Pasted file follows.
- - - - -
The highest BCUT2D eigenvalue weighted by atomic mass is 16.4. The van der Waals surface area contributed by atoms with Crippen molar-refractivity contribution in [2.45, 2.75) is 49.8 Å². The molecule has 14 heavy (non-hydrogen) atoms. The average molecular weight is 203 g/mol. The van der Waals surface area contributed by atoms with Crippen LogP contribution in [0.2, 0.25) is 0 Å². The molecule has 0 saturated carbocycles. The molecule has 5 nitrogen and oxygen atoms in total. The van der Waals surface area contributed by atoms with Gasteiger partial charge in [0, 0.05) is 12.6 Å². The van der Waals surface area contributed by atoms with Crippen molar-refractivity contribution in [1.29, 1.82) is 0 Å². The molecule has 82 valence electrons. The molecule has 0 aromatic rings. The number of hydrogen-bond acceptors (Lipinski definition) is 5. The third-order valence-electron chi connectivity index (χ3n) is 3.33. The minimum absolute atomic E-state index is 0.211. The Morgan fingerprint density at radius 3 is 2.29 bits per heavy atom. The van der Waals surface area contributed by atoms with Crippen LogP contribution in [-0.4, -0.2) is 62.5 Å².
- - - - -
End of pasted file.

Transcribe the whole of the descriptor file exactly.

The highest BCUT2D eigenvalue weighted by atomic mass is 16.4. The van der Waals surface area contributed by atoms with Crippen molar-refractivity contribution in [2.45, 2.75) is 49.8 Å². The molecule has 14 heavy (non-hydrogen) atoms. The average molecular weight is 203 g/mol. The van der Waals surface area contributed by atoms with Crippen LogP contribution in [0.2, 0.25) is 0 Å². The molecule has 0 saturated carbocycles. The molecule has 5 nitrogen and oxygen atoms in total. The van der Waals surface area contributed by atoms with Gasteiger partial charge in [0, 0.05) is 12.6 Å². The van der Waals surface area contributed by atoms with Crippen molar-refractivity contribution in [1.29, 1.82) is 0 Å². The molecule has 82 valence electrons. The molecule has 0 aromatic rings. The number of hydrogen-bond acceptors (Lipinski definition) is 5. The third-order valence-electron chi connectivity index (χ3n) is 3.33. The minimum absolute atomic E-state index is 0.211. The Morgan fingerprint density at radius 3 is 2.29 bits per heavy atom. The van der Waals surface area contributed by atoms with Crippen LogP contribution in [-0.4, -0.2) is 62.5 Å².